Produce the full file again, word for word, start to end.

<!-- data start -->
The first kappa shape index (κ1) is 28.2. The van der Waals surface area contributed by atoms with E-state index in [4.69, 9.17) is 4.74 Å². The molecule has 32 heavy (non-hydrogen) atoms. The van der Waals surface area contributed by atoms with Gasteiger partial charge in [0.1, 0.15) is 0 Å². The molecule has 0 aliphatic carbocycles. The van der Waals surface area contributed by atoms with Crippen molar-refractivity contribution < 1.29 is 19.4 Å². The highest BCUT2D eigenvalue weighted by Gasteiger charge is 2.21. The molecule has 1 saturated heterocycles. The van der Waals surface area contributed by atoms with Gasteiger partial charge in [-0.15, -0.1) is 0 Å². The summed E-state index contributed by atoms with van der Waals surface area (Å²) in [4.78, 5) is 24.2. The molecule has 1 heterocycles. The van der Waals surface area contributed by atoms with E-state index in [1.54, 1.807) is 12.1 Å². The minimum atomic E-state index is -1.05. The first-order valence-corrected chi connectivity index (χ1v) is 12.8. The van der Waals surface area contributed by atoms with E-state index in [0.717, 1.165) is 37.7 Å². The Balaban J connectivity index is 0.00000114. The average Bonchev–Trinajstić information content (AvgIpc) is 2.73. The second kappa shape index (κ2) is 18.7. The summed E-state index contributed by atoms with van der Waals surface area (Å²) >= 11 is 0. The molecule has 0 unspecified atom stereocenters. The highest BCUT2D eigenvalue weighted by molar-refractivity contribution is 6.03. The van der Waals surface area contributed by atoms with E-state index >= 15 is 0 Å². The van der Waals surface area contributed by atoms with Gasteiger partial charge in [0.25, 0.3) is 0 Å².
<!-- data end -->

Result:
The first kappa shape index (κ1) is 28.2. The van der Waals surface area contributed by atoms with E-state index in [4.69, 9.17) is 4.74 Å². The molecule has 32 heavy (non-hydrogen) atoms. The van der Waals surface area contributed by atoms with Gasteiger partial charge in [0.1, 0.15) is 0 Å². The molecule has 0 aliphatic carbocycles. The van der Waals surface area contributed by atoms with Crippen molar-refractivity contribution < 1.29 is 19.4 Å². The highest BCUT2D eigenvalue weighted by Gasteiger charge is 2.21. The molecule has 1 saturated heterocycles. The van der Waals surface area contributed by atoms with Gasteiger partial charge in [-0.15, -0.1) is 0 Å². The summed E-state index contributed by atoms with van der Waals surface area (Å²) in [4.78, 5) is 24.2. The molecule has 1 heterocycles. The van der Waals surface area contributed by atoms with E-state index in [1.54, 1.807) is 12.1 Å². The minimum atomic E-state index is -1.05. The first-order valence-corrected chi connectivity index (χ1v) is 12.8. The van der Waals surface area contributed by atoms with E-state index in [0.717, 1.165) is 37.7 Å². The Balaban J connectivity index is 0.00000114. The average Bonchev–Trinajstić information content (AvgIpc) is 2.73. The second kappa shape index (κ2) is 18.7. The summed E-state index contributed by atoms with van der Waals surface area (Å²) >= 11 is 0. The molecule has 0 unspecified atom stereocenters. The highest BCUT2D eigenvalue weighted by molar-refractivity contribution is 6.03. The van der Waals surface area contributed by atoms with E-state index >= 15 is 0 Å². The van der Waals surface area contributed by atoms with Gasteiger partial charge in [0.25, 0.3) is 0 Å².